A bipartisan group of Mississippi lawmakers, with the blessing of Speaker of the House Philip Gunn, began whipping votes and drafting a resolution on Monday to change the state flag, which was adopted in 1894 and is the last in the nation containing the Confederate battle emblem.
The conversation behind closed doors this week marks one of the first earnest legislative discussions about changing the state flag since the 2001 referendum in which Mississippians voted nearly 2-to-1 to keep the current flag. It also comes as tens of thousands of black Mississippians and their multi-racial allies march the streets to protest racial inequalities in government.
About a dozen Republicans and Democrats in the House met privately on Monday afternoon to discuss changing the flag. Later in the afternoon, representatives of that bipartisan group met with Gunn to gauge his interest in helping their efforts, according to several sources with direct knowledge of the meeting.
Eric J. Shelton/Mississippi Today
A protester holds a Stennis Flag, which is the proposed design of the new Mississippi state flag, during the Black Lives Matter protest in downtown Jackson, Miss., Saturday, June 6, 2020.
Gunn, who has publicly advocated for changing the flag in years past, told the lawmakers he would support a suspension resolution that would adopt a new state flag. The resolution, which House attorneys began drafting Monday afternoon, would replace the current state flag with the Stennis Flag, a design that has blossomed in popularity across the state in recent years.
Suspending the rules to consider the change would require a two-thirds of the current House members (80 out of 120 current members). Gunn told the lawmakers he would ensure the resolution passed through House committee if the lawmakers could secure verbal support from around 30 Republican members this week.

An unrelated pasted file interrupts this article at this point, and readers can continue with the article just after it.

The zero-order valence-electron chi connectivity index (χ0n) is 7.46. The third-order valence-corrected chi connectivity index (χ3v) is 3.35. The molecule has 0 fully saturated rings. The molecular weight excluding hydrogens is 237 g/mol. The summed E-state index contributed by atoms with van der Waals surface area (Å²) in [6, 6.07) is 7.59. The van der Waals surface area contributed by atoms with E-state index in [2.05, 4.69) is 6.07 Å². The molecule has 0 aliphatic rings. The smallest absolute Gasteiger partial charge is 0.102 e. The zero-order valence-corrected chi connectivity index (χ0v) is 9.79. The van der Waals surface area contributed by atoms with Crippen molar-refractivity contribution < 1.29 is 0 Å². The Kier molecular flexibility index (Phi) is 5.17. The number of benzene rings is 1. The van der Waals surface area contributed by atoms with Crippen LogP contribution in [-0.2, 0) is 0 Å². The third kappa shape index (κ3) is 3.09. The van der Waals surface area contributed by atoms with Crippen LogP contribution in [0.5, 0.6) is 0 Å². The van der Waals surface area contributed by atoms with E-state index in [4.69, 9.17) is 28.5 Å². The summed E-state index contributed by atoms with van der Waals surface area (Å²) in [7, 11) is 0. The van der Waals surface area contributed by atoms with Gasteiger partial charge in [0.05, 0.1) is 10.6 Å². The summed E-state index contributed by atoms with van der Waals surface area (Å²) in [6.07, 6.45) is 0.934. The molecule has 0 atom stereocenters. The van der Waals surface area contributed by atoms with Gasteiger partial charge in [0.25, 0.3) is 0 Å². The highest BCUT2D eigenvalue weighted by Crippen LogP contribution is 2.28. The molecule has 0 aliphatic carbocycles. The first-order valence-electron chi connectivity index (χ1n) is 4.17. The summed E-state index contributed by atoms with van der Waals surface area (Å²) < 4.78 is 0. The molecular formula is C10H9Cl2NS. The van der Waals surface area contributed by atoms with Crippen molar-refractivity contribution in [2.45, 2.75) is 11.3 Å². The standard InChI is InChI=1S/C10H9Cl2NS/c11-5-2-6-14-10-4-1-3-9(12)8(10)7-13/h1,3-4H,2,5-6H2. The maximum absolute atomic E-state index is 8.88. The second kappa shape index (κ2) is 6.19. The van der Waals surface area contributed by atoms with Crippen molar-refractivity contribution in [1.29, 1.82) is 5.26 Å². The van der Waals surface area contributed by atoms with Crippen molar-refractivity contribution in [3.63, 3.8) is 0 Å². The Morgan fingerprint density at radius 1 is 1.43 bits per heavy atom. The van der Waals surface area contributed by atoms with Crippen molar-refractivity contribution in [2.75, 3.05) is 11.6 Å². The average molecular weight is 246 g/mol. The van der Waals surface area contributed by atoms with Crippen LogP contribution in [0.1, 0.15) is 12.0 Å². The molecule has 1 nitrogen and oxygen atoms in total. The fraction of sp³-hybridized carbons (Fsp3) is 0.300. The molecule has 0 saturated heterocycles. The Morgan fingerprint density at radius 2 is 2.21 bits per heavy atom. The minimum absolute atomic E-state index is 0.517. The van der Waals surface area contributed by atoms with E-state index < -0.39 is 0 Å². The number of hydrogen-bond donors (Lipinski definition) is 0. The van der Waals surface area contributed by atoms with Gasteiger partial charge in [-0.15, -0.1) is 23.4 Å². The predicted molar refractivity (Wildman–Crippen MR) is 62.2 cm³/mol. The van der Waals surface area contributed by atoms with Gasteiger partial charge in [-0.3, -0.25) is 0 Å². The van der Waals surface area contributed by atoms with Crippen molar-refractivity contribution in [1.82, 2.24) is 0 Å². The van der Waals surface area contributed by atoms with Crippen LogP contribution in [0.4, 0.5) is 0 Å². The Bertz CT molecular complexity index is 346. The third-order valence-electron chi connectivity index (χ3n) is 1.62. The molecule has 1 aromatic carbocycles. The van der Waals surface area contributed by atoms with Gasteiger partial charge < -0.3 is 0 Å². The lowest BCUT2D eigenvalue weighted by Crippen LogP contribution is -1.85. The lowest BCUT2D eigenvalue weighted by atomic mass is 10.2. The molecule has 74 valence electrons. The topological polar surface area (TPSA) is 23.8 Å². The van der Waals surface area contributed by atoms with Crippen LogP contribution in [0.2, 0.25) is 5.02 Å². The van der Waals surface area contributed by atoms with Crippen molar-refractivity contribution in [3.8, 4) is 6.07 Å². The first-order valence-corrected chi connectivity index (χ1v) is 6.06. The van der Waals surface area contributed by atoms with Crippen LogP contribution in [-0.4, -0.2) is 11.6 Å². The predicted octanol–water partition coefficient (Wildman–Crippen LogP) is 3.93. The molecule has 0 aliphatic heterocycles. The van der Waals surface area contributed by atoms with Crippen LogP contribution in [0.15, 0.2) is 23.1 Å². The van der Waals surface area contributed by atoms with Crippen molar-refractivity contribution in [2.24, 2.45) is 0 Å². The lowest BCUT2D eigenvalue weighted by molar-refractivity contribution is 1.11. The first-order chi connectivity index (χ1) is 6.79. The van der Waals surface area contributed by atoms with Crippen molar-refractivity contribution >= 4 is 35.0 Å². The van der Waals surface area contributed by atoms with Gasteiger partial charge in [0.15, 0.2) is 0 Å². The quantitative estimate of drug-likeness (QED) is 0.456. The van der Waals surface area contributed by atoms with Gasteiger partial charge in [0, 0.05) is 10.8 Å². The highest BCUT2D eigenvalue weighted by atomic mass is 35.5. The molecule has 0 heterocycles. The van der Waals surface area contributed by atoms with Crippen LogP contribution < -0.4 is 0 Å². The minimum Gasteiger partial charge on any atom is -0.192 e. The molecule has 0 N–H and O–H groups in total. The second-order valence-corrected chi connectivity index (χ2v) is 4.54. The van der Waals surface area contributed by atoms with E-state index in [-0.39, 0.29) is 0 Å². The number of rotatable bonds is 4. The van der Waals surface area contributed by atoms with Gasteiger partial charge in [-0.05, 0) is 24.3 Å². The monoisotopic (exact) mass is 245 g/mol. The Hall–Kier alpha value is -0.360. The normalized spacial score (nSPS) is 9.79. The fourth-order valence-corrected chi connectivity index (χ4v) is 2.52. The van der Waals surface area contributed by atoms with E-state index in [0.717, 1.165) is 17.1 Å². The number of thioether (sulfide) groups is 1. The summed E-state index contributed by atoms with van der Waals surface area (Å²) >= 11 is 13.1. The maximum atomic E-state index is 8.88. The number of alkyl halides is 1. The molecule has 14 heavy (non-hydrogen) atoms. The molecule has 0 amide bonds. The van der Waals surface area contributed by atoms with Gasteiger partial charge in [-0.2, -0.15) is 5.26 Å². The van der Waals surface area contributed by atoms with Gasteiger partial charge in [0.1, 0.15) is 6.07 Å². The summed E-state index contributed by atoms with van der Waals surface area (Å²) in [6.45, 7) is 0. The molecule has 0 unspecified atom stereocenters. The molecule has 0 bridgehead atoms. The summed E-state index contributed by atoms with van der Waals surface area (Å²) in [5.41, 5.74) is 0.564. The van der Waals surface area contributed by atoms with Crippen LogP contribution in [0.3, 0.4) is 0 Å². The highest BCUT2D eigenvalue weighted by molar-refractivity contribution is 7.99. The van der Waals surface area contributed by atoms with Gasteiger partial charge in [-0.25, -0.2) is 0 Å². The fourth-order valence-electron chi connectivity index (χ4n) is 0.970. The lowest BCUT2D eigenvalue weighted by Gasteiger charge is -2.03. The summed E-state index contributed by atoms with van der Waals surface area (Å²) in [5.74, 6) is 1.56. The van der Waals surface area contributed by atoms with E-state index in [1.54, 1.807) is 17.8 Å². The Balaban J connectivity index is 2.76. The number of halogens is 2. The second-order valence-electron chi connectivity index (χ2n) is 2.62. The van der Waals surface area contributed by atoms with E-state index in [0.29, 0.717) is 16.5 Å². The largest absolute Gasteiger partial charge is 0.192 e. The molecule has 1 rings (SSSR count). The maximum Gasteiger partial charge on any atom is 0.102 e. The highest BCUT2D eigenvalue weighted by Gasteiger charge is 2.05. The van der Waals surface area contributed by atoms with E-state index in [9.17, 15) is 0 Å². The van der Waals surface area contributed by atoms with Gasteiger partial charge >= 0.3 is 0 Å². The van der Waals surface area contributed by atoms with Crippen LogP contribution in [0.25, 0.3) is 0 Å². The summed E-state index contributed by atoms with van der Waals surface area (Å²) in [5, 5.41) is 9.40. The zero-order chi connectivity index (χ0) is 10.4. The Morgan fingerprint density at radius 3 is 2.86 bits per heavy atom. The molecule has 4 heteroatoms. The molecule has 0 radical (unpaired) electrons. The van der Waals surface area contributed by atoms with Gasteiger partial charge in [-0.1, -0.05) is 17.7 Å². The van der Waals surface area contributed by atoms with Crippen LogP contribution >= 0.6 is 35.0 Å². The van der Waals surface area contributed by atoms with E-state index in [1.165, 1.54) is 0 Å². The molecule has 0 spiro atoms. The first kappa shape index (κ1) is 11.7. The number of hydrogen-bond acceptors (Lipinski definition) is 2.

Adding the potential Republican commitments to the 45 votes of the Democratic caucus, the House would be within eyeshot of solidifying a two-thirds, veto-proof majority to change the flag.
After the meeting with Gunn, several lawmakers began calling their colleagues and whipping votes on Monday afternoon, though some expressed doubt they could find 30 solid commitments from Republicans.
In 2015, Gunn publicly advocated for changing the flag, though no House bill to change the flag has passed through committee during his nine years as speaker. Dozens of bills are filed each year in both the House and Senate to change the state flag, but all of them have died in committee.
If the House were to pass the resolution to change the flag, it would move to the Senate for consideration. Lt. Gov. Delbert Hosemann, who presides over the Senate, said during his campaign last year that voters, not the Legislature, should decide the fate of the state flag.
But several state senators told Mississippi Today this week that they believe Hosemann, a moderate who has maintained close working relationships with leaders of the Legislative Black Caucus, could be open to the idea of legislative action, particularly during this moment of protest across Mississippi and America.
If the bill were to pass both chambers, it would move to the desk of Gov. Tate Reeves. On Monday, Reeves sidestepped several questions about his personal views on the state flag during a press conference. Reeves did say, however, that he believes Mississippians, not lawmakers, should decide the issue at the ballot.
“There are a lot of people who have been vocal about this issue for a long time,” Reeves said. “My position has not changed. I spent much of 2019 telling the people of this state what I believe is there is going to come a time at some point I’m sure, when the people of Mississippi are going to want to change the flag. My position is, when they want to do that, it should be the people that make that decision, not some backroom deal by a bunch of politicians in Jackson.”
Sources close to Monday’s discussions said Gunn told lawmakers he would like to keep the state flag from reaching the ballot, where it would almost certainly incite a bitter, months-long campaign that would paint Mississippi in a negative light.